With the trade deadline now less than two weeks away, we continue to take a closer look at each team. Where do they stand, what do they need to do, and what assets do they have to fill those needs?
After four years of taking the division crown with Bruce Boudreau behind the bench, the Anaheim Ducks have a familiar face in Randy Carlyle taking them to the promised land this season. The team is firmly in a playoff spot, though could easily finish third in the division behind San Jose and Edmonton, and will have to take on Hart candidates Connor McDavid or Brent Burns in the first round.
It will be tough sledding down the stretch for the Ducks, who recently lost Antoine Vermette for 10 games (unless reduced by the appeal). They appear to be buyers at the deadline, though with the amount of highly sought after assets in their system, it may not be draft picks that they’re using as currency.
31-19-10, 3rd in Pacific Division
Deadline Cap Space
$2.86MM – full-season cap hit due to LTIR space, 46/50 contracts per CapFriendly.
2017: ANA 1st, ANA 2nd, ANA 3rd, ANA 4th, ANA 5th
2018: ANA 1st, ANA 2nd, ANA 3rd, ANA 4th, ANA 5th, ANA 6th
The Anaheim Ducks have an oft-mentioned group of defensemen that almost the whole league is interested in. While Hampus Lindholm seems untouchable, the other six—Cam Fowler, Sami Vatanen, Josh Manson, Brandon Montour, Shea Theodore and Jacob Larsson—have all been rumored to be available at (vastly) different prices. The Ducks will face an expansion draft problem if they don’t move a defenseman (or two), but that doesn’t necessarily mean it will happen at the deadline.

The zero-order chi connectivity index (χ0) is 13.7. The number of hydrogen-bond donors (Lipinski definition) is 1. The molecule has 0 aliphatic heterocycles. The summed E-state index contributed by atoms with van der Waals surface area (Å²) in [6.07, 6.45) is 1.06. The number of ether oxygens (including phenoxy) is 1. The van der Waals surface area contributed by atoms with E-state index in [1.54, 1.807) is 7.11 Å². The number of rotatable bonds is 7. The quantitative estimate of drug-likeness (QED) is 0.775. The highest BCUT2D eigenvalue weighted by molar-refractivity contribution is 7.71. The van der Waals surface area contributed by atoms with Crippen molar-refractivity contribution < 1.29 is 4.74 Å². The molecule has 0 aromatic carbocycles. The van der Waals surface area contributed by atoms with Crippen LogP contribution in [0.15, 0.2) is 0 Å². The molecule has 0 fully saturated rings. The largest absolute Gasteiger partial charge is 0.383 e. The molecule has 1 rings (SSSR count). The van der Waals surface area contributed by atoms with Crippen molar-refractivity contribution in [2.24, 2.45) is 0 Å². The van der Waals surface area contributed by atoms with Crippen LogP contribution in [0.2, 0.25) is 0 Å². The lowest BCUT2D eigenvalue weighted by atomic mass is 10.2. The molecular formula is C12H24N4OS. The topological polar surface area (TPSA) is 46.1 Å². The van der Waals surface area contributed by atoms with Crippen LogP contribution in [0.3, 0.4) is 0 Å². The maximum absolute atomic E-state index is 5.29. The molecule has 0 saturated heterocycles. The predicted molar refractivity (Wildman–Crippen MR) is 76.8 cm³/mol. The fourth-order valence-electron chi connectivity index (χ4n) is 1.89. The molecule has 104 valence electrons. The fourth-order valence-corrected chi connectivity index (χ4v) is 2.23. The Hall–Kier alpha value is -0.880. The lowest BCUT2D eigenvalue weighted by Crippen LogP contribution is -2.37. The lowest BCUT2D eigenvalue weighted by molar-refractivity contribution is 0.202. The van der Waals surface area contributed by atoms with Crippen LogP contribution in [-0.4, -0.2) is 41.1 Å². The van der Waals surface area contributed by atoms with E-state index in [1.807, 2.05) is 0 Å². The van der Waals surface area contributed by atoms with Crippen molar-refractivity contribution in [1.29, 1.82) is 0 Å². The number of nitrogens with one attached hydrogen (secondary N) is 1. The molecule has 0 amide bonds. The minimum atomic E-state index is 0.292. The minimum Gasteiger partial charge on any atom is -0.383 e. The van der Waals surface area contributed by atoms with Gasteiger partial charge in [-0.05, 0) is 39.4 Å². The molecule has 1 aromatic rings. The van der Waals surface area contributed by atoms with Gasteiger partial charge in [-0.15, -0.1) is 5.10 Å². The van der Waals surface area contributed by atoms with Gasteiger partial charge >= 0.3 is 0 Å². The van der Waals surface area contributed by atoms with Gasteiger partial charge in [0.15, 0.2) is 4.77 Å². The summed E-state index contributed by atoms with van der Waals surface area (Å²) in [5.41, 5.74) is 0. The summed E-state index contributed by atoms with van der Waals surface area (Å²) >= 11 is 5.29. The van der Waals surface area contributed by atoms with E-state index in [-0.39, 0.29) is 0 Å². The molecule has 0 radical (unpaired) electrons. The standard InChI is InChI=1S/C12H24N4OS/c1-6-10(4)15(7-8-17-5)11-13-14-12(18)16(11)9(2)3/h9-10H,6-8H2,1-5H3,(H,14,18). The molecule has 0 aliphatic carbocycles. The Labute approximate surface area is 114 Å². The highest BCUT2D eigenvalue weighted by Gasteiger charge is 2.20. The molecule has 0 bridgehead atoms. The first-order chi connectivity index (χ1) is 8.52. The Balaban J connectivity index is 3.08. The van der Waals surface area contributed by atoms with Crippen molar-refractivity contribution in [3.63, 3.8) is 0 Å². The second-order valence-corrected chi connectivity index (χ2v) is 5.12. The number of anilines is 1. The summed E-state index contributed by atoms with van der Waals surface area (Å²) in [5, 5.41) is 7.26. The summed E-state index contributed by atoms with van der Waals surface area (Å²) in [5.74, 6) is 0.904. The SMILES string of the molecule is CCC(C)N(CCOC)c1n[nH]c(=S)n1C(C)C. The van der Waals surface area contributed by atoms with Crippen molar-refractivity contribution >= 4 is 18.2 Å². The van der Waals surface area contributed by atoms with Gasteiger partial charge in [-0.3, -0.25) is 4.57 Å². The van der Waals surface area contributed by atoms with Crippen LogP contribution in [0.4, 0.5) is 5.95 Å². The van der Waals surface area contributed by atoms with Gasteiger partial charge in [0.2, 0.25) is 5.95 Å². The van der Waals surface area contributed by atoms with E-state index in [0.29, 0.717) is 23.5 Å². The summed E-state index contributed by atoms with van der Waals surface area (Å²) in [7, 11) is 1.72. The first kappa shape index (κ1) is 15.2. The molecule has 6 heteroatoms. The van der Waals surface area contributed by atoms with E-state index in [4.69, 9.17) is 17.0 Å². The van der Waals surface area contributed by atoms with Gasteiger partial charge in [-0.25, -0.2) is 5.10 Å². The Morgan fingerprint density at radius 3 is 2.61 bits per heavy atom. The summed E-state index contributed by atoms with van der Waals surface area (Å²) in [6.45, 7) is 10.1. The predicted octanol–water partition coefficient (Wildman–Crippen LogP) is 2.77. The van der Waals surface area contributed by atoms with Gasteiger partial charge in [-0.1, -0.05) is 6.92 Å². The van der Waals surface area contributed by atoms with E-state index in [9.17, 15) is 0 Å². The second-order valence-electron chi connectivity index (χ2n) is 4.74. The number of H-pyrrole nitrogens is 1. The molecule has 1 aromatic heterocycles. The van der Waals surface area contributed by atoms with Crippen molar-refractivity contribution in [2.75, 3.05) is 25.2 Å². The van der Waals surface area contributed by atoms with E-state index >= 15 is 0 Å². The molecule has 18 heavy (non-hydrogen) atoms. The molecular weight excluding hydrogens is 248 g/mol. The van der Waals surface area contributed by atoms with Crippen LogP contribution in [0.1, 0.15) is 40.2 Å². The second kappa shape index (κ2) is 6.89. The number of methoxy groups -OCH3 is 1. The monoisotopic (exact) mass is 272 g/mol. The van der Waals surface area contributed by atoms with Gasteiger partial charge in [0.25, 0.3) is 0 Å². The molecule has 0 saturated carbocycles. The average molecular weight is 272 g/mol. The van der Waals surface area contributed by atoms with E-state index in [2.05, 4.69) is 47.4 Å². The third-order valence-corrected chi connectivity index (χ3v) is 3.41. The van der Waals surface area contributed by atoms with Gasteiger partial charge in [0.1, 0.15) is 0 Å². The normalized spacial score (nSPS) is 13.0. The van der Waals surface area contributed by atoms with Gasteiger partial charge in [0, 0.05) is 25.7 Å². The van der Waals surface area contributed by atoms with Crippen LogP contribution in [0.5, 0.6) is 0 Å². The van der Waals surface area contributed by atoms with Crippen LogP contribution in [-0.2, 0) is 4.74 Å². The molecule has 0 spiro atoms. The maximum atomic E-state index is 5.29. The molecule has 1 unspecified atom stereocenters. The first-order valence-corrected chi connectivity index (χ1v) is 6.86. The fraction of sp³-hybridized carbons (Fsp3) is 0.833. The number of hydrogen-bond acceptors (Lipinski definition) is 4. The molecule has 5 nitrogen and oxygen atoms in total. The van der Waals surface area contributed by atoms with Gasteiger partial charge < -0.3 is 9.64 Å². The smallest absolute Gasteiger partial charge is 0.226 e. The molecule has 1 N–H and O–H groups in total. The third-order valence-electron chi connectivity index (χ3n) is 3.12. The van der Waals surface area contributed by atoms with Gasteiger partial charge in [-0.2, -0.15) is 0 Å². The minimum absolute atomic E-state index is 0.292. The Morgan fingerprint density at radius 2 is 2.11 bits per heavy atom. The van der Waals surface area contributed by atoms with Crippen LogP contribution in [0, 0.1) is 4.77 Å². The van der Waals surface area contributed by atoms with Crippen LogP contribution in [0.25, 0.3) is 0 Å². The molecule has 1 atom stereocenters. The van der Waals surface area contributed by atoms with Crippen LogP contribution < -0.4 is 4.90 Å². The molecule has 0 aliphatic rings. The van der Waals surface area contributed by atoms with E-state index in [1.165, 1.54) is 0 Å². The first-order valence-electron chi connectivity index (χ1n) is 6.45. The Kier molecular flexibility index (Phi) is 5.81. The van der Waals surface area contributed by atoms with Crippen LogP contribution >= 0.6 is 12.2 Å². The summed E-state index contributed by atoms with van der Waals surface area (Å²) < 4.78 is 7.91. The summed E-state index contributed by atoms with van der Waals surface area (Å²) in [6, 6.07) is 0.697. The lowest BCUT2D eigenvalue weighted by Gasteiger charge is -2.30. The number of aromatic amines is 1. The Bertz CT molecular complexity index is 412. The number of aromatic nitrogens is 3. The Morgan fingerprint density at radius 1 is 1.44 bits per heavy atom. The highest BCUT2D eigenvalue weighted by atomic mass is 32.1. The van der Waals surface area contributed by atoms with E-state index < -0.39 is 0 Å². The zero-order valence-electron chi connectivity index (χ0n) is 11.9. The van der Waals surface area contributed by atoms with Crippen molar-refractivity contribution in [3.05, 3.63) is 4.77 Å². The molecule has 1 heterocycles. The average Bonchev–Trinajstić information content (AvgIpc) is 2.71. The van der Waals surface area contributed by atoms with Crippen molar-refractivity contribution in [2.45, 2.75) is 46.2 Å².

If they choose to move any of them, they could potentially make the biggest splash on March 1st. Young defense is one of the most sought after commodities in the NHL, and with both rebuilding and contending teams looking for help on the back-end they would have no shortage of suitors.
Other than their blueline depth, the team does have some excellent prospects that they could use in the pursuit of a big fish (if one surfaces). Sam Steel and Max Jones were both picked in the late stages of the first round last summer, and though they’re having very different seasons—Steel is dominating once again with 103 points in 51 games, while Jones has battled injury and suspension, only playing in 29 games thus far—they both still hold excellent value.
There is also the case of Jonathan Bernier, who the Ducks would love to move now that they have Jhonas Enroth playing so well in San Diego. Bernier comes with a hefty cap hit, and moving him would help them make any additional moves. Since he is an unrestricted free agent this summer, perhaps a rebuilding team would be willing to take him on for the rest of the season in a salary-heavy swap.
Five Players To Watch: D Josh Manson, D Cam Fowler, G Jonathan Bernier, LW Ryan Garbutt, D Shea Theodore
1) Top Six Winger – The Ducks are committed long-term to their big three up front of Ryan Getzlaf, Corey Perry and Ryan Kesler, and Rickard Rakell and Jakob Silfverberg have fit in well on the wings this season. But as they head into the playoffs, they could use another legitimate scoring winger to help take the load off those five players. Nick Ritchie and Andrew Cogliano are fine players, but would look better slotted in a little lower in the lineup.
2) Depth Center – Anaheim is going to feel the loss of Vermette most in the faceoff circle, where he has won more than 60% of his almost 1000 draws this season. He is a huge part of their defensive zone coverage, getting the majority of the draws in his own end and on the penalty kill. They’ve moved Rakell back to his natural center ice position for the time being, but that has only created another problem in the top six. Depth centers don’t cost a ton, but Anaheim would be smart to go out and get one that could move up to the third line in the case of an injury in the playoffs—and no, Nate Thompson isn’t that guy.
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